Open Access

A rare nonsynonymous variant in the lipid metabolic gene HELZ2 related to primary biliary cirrhosis in Chinese Han

  • Ping Li1,
  • Guanting Lu1, 2,
  • Li Wang1,
  • Ying Cui2,
  • Ziyan Wu1,
  • Si Chen1,
  • Jing Li1,
  • Xiaoting Wen1,
  • Haoze Zhang1,
  • Shijie Mu2,
  • Fengchun Zhang1 and
  • Yongzhe Li1Email author
Contributed equally
Allergy, Asthma & Clinical Immunology201612:14

https://doi.org/10.1186/s13223-016-0120-6

Received: 23 October 2015

Accepted: 17 February 2016

Published: 4 April 2016

Abstract

Background

Several genome-wide association studies of primary biliary cirrhosis (PBC) in European and Japanese origins have shown significant association of dozens of genetic loci contributive to the susceptibility of PBC. Most of the loci were related to immune response pathway. In this study, we tested whether the lipid metabolic gene HELZ2 was associated with the pathogenesis of PBC.

Methods

In 586 PBC cases (358 in case 1 group and 201 in case 2 group) and 726 healthy controls of Chinese Han, six nonsynonymous SNPs were genotyped by MassArray iPLEX. The same control were used for the two groups of PBC cases. Allele frequencies were calculated by χ2 test based on 2 × 2 contingency tables. All data were analyzed using the PLINK tool set. The odds ratio (OR) and 95 % confidence interval (95 % CI) were calculated, and p values (corrected for multiple testing by Bonferroni adjustment) less than 0.05 were considered statistically significant.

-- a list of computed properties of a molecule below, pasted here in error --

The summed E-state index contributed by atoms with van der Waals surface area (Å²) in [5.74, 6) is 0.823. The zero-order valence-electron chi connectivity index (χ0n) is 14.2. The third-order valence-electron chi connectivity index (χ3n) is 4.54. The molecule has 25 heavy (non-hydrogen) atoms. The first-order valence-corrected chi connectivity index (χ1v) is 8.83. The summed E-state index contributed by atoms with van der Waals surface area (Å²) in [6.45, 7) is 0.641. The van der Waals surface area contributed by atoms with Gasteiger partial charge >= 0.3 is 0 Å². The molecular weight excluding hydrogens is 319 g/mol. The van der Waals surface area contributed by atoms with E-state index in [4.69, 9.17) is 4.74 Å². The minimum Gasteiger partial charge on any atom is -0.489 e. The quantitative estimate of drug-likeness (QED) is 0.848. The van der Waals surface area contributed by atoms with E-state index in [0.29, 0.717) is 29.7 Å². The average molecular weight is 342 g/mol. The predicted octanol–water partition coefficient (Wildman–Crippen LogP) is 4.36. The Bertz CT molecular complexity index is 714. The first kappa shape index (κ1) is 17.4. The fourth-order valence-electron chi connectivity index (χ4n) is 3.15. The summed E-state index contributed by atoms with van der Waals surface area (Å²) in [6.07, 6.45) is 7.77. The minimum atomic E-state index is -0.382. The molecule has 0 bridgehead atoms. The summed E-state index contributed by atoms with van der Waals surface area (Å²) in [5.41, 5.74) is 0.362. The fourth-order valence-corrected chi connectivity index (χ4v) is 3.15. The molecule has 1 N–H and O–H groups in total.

Results

The A allele of rs79267778 was significantly associated with PBC (ORcombined = 4.204 [1.670–10.582], p combined  = 1.87E−04). It changed the amino acid at position 1904 (NM_001037335) from Threonine (ACG) to Methionine (ATG). This site was highly conserved in mammals and predicted to be POSSIBLY DAMAGING with a score of 0.469 by PolyPhen-2. It’s further predicted that T1904 M could INCREASE the protein stability with a confidence at 25.18 % under the condition of pH 7.0 and 37 °C.

Conclusion

The result was the first time to show evidence of the lipid metabolic gene HELZ2 related to autoimmune disease, at least in PBC of Chinese Han.

Keywords

Primary biliary cirrhosisHELZ2Replication studyLipid metabollism

Background

Primary biliary cirrhosis (PBC) is a common autoimmune liver disease, characteristically associated with anti-mitochondrial antibodies and affecting up to 1 in 1000 women over 40 years of age [1]. Though GWAS studies have found dozens of gene associated with PBC in European and Japanese populations. The genetic factors contributing to the pathogenesis still remain elusive.